A Park n' Fly customer says he came back from holiday to find his car impounded after police stopped a car valet on a speeding-related charge.
The man's complaint is among a spate from aggrieved customers following the Herald's reports on the privately owned parking company this week.
Others have alleged their possessions were stolen and their vehicles damaged. Park n' Fly has said it will overhaul its processes but says it is often unfairly accused when travellers rushing to catch flights fail to check cars before leaving.
A Tauranga man, who wants to remain nameless, said his Mazda 6 was impounded by police shortly after he left it at Park n' Fly Auckland before going on holiday last year.
"We dropped the car off at about 11 o'clock and they took us to the airport. That part was fine. Then we went to Australia and came back a couple of weeks later and ... they seemed to have trouble finding the keys."
He said a manager arrived and told him the car had been impounded.
Documents show the Mazda was seized after an 18-year-old who listed his occupation as "valet" was stopped. He has been charged with "operating a vehicle in a race or in an unnecessary exhibition of speed or acceleration on a road in contravention of section 22A/1 of the Land Transport Act".
The car owner said the courts released the car and Park n' Fly arranged to have it sent back to him. He said Park n' Fly paid the fees incurred when the car was impounded.
Park n' Fly director Mohammed Alim said the driver was not racing or speeding and the car was impounded due to a possible misunderstanding near a roundabout. A court hearing is imminent.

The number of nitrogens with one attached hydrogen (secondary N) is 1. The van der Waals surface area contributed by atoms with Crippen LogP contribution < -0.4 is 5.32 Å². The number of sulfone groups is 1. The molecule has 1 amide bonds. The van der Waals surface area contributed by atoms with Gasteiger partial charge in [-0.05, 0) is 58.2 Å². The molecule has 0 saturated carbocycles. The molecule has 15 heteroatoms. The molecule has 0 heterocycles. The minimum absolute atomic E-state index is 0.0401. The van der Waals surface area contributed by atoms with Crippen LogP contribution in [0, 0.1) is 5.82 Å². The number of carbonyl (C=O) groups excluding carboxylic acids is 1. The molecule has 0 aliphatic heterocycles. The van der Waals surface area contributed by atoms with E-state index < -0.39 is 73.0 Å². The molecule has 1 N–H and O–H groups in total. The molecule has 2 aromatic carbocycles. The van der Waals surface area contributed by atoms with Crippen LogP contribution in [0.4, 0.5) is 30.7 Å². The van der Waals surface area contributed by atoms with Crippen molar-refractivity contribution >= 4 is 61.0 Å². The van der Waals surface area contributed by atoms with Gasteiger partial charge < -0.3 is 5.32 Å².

Meanwhile, Mt Eden resident Chris Booth and Tauranga resident Karen Bevan said their possessions went missing after leaving vehicles in the care of Park n' Fly.
Mr Booth said he stowed $80 in his glove box, along with his debit card, before he flew to Brisbane last year.
"We went away and came back late on Sunday night and I didn't notice until a few days later but I went to look in my glove box and the cash was gone and so was the Visa debit."
The debit card had not been used but Mr Booth complained to the company's management, who asked him to email head office. He is still waiting for a response.
Ms Bevan claimed her car was damaged and a Park n' Fly driver ridiculed her on the trip from the airport back to it in December.
"To add insult to injury, a week later, I went to use my hands-free earpiece and it was gone, as was the charger," Ms Bevan added.
Mr Alim said it was easy for people to blame Park n' Fly when they said possessions had gone missing.
He gave an example of a vehicle checking card he said customers should complete. It included details about mileage and contents.
"If they don't disclose it to us, then it's very hard to prove who was to blame for missing possessions."
He said most of his staff were honest but the firm would consider enhancing its CCTV system to monitor drivers inside cars.